Close contact child 4w to 2 yrs - if the index patient is 'smear positive' and has not had at least 2/52 of treatment, they need assessment for active TB and to start treatment and should have a Mantoux test.

Immunocompromised patients (risk assessment should be done to see if further testing is needed - eg are they from a high incidence country etc).

Severely immunocompromised patients - offer both Mantoux testing and interferon-gamma release assay.

New NHS employees - we probably won't have to do this, but basically they all need assessing and to have Mantoux testing if there is no documentation of vaccination or a BCG scar.

NHS employees exposed - who have had contact with groups of patients where TB is prevalent, should have interferon-gamma release assay.

Who should be receiving the BCG vaccination?

Adults over 16 should be assessed for whether they need BCG vaccination on first registering in GP and when accessing antenatal services.  Remember to assess for the risk of HIV too.

Children > 4w should be opportunistically assessed for risk.

Neonates (< 4w) - should be vaccinated in hospital if at higher risk, but check at 6/52. If there is a high incidence in the local area, all babies may be vaccinated. Higher risk includes children who are:

  • born in a high incidence area.
  • have 1 or more parent or grandparent born in a high incidence country.
  • have a family history of TB in the last 5 years.

Children 4w - 5 yrs - offer BCG if they should have had it as a neonate. Do not do a Mantoux first, unless they have had a stay of > 1m in a high incidence country.

Children 6 - 15 - offer BCG if they should have had it as a neonate. Do a Mantoux test first.

New Entrants - Offer Mantoux testing OR interferon-gamma release assay then BCG if they are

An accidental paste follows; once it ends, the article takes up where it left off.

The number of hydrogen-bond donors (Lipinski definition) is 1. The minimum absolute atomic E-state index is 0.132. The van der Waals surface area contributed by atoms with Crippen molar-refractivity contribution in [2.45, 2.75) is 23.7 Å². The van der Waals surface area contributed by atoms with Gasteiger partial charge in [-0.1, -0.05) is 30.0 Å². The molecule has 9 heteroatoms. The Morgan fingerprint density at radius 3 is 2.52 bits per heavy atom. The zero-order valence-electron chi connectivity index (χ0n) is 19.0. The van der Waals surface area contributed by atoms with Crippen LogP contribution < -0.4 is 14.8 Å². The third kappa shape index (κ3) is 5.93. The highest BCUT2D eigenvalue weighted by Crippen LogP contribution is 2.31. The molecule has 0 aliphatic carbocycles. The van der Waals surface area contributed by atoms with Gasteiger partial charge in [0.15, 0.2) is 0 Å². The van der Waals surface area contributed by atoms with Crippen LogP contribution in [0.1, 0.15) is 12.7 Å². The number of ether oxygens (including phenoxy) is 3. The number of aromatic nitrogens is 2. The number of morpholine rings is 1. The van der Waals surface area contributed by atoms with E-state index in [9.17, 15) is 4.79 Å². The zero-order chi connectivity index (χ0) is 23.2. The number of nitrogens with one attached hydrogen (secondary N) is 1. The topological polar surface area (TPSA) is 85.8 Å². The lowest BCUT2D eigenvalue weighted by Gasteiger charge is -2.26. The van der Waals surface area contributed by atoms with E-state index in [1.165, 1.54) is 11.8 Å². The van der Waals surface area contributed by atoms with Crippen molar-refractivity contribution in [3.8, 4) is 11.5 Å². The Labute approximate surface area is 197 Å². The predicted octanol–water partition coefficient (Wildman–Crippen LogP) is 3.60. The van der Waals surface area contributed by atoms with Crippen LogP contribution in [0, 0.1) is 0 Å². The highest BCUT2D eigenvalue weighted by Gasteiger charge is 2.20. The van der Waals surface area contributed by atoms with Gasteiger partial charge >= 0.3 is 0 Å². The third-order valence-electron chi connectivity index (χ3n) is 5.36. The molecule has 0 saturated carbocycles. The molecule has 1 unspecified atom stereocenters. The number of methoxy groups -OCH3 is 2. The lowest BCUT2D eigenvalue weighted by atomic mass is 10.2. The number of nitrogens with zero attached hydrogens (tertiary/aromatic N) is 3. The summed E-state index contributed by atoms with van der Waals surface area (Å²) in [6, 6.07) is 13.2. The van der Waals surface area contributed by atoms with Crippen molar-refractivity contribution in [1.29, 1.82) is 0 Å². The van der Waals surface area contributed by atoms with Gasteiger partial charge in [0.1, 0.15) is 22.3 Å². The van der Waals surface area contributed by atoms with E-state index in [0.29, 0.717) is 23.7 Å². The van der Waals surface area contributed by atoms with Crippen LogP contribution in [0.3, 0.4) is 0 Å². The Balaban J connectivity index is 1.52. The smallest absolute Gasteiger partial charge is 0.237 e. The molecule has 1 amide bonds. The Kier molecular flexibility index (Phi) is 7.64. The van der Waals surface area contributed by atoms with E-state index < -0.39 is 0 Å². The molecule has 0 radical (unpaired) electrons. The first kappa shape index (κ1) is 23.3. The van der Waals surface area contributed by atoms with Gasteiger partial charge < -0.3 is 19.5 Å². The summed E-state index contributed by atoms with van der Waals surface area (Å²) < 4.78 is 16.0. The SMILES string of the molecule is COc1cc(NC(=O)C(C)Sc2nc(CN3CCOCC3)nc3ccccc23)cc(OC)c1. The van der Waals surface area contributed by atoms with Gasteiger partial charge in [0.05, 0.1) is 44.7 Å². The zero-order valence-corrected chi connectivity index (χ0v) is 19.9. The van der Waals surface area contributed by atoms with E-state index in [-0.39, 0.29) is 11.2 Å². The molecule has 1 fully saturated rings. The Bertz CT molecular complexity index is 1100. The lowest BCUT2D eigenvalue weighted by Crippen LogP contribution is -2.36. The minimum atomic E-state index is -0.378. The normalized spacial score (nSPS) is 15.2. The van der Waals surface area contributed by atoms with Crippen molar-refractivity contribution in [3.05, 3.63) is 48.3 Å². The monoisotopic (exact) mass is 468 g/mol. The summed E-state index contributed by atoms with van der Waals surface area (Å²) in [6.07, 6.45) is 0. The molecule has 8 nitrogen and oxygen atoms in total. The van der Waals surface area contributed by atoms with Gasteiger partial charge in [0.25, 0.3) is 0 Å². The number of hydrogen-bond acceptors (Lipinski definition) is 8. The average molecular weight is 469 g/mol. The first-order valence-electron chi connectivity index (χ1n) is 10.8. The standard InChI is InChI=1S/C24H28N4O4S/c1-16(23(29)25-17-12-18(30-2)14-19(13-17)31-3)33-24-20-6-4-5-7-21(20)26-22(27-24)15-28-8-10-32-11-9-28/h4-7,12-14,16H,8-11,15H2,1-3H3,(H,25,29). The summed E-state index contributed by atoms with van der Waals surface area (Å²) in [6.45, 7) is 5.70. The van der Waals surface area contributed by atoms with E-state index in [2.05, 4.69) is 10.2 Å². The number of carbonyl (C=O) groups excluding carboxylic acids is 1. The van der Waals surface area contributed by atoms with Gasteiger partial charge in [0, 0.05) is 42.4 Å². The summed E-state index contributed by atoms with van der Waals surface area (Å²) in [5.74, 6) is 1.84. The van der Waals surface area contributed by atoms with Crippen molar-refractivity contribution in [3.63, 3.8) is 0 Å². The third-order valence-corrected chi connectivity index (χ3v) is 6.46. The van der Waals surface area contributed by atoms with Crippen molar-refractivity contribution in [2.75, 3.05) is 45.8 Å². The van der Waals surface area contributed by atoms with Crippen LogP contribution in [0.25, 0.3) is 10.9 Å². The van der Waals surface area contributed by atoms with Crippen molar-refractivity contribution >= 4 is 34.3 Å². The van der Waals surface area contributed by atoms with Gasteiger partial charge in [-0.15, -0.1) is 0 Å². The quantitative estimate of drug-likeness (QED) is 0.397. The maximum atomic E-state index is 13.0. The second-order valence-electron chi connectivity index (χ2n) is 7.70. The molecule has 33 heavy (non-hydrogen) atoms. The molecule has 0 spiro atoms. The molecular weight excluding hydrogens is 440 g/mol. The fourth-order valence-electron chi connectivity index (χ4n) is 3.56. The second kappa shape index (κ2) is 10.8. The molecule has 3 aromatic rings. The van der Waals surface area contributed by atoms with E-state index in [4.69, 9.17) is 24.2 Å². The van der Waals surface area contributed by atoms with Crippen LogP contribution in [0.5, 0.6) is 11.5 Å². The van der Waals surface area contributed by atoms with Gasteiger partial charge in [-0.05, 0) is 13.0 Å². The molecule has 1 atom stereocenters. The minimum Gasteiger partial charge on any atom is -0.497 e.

• from a high incidence country AND
  • are unvaccinated (no proof of vaccination or no scar) AND
  • are younger than 16 OR
  • are < 35 if they are from sub-Saharan Africa or a country with a TB incidence of 500 per 100,000 or more.

Healthcare workers - if they are unvaccinated (or have no scar), offer Mantoux testing or interferon-gamma release assay then, if negative, offer BCG.

Contacts of TB if Mantoux or interferon-gamma release assay negative - offer BCG if:

  • index case has laryngeal or pulmonary TB.
  • they are not previously vaccinated AND
  • are < 35 OR
  • are any age if they are a healthcare worker or laboratory worker who has had contact with patients or materials.

Other at risk groups - Offer Mantoux testing or interferon-gamma release assay. If negative offer BCG if they are 35 and under and are:

  • veterinary staff or abattoir workers with animals known to be infected (eg simians).
  • prison staff working directly with prisoners,
  • staff in care homes for older people.
  • staff in hostels for the homeless, refugees and asylum seekers.
  • going to live or work among local people for 3m or more in a high incidence country.

2 Responses

  1. Ken Garrett
    Thanks Louise, very helpful.
  2. Sara Chambers
    Great clarity. Thanks Louise.